While Wickstead and Hodges lead runs in downtown San Diego and Encinitas multiple days a week—anywhere between 10 and 35 people a day gather for the runs—they’ve partnered with other San Diego suburbs (Hillcrest and Cardiff) as well as cities all over the country to do the same. Every Saturday at 8 a.m. in August, residents of the San Diego area, Baltimore, New York City, Seattle, Dallas, and Philadelphia will gather to run or walk a 5K to spread awareness and seek justice for Taylor.
Each group run starts with a circle where they have a moment of silence for Taylor and go over the details of the run.
“We tell [our runners] to say ‘hi’ and ‘good morning’ to people in the streets to force them to look at their bibs and remember Breonna,” Wickstead said. “Some of the walkers have had more negative interactions, but they’ve taken a positive stand.”
Those who don’t live in the above-mentioned cities can print Run for Breonna bibs and run in their own neighborhoods. Regardless of location, each runner must register through Eventbrite and select a date. Upon doing so, it’s suggested that runners make a donation of $10 to Justice for Breonna Taylor, which has raised $6,544,060 so far.
“Over the years, people always ask me why I run. It makes me feel good, it makes me feel sane,” Hodges said. “As far as Breonna, when people see commitment and how much you care, it changes the perspective of why you’re doing it. You can show passion through running.”
Wickstead and Hodges have received positive responses from people about Run for Breonna; Hodges said that it’s a learning experience for many people, and that people are getting the word out about the group.
“African American women are one of the groups that just doesn’t get justice,” Hodges said. “This is just something that is part of the system—we are the bottom of the barrel. But if you can lift this particular race up, everyone else can be lifted up. That’s what we are looking for. If Breonna Taylor can get justice, then the next person can get justice.”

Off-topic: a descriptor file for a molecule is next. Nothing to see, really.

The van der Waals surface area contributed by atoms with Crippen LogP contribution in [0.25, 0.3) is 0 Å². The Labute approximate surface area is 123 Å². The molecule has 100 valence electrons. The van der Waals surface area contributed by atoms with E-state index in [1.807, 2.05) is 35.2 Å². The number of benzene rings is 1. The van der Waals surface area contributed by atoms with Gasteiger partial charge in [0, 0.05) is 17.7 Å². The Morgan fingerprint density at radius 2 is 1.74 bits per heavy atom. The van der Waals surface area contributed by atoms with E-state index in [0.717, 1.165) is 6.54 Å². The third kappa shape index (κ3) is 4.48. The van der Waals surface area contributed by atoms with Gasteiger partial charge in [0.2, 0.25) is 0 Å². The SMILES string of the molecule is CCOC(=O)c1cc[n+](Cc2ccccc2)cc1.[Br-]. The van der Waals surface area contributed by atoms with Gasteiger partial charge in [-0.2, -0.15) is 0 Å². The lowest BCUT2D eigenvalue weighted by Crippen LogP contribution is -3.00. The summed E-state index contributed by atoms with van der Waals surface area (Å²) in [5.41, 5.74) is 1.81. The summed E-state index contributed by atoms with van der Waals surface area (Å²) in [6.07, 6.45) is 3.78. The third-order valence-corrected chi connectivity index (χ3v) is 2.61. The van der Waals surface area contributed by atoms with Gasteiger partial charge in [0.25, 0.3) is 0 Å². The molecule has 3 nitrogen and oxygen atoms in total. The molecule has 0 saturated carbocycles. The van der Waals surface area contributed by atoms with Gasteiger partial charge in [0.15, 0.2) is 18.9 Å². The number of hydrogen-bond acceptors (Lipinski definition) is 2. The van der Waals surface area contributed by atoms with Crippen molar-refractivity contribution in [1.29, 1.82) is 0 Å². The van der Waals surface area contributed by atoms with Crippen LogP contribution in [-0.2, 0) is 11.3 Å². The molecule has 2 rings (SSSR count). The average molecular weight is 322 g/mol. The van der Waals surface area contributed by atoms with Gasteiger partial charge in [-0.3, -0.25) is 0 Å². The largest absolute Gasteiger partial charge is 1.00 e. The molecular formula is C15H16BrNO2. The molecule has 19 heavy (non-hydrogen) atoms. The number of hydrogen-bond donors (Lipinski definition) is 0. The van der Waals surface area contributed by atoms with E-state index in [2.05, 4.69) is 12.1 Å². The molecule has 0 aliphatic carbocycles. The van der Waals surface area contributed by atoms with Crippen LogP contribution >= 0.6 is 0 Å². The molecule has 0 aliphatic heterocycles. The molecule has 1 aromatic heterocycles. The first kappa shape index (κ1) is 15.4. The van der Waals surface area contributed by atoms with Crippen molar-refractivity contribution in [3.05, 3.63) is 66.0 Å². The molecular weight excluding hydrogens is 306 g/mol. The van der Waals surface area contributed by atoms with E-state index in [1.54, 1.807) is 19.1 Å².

Running is very symbolic, Hodges went on to explain.
“When you’re running every day, you have aches and pains. And that defines what racism is,” she said. “I live with racism every day, whether it’s microaggressions or blatant, and those things hurt just like those aches and pains you get from running.”
Both Wickstead and Hodges plan on continuing to spread awareness about police brutality in the future—even if Taylor’s killers are arrested and charged.
“Depending on the cause, it could turn into a daily run for someone else—for me, it would be a black woman—or a justice running club where we pick a cause to run for for a certain amount of time,” Wickstead said.
But right now, Wickstead and Hodges are focused on building a community of activists specifically for Taylor.
“We’re here for Breonna Taylor,” Wickstead said. “She deserves for her name to be the only name out there, not tagged along with a group of others [who have been killed], which has happened to a lot of African American women,” Wickstead said.
If you are interested in participating in a run for Breonna Taylor or leading a run in your own city, head over to the Run for Breonna Instagram page for more information. You can also find a list of resources Wickstead and Hodges have put together—such as petitions to sign, numbers to call, and fundraisers to donate to—to help seek justice for Taylor.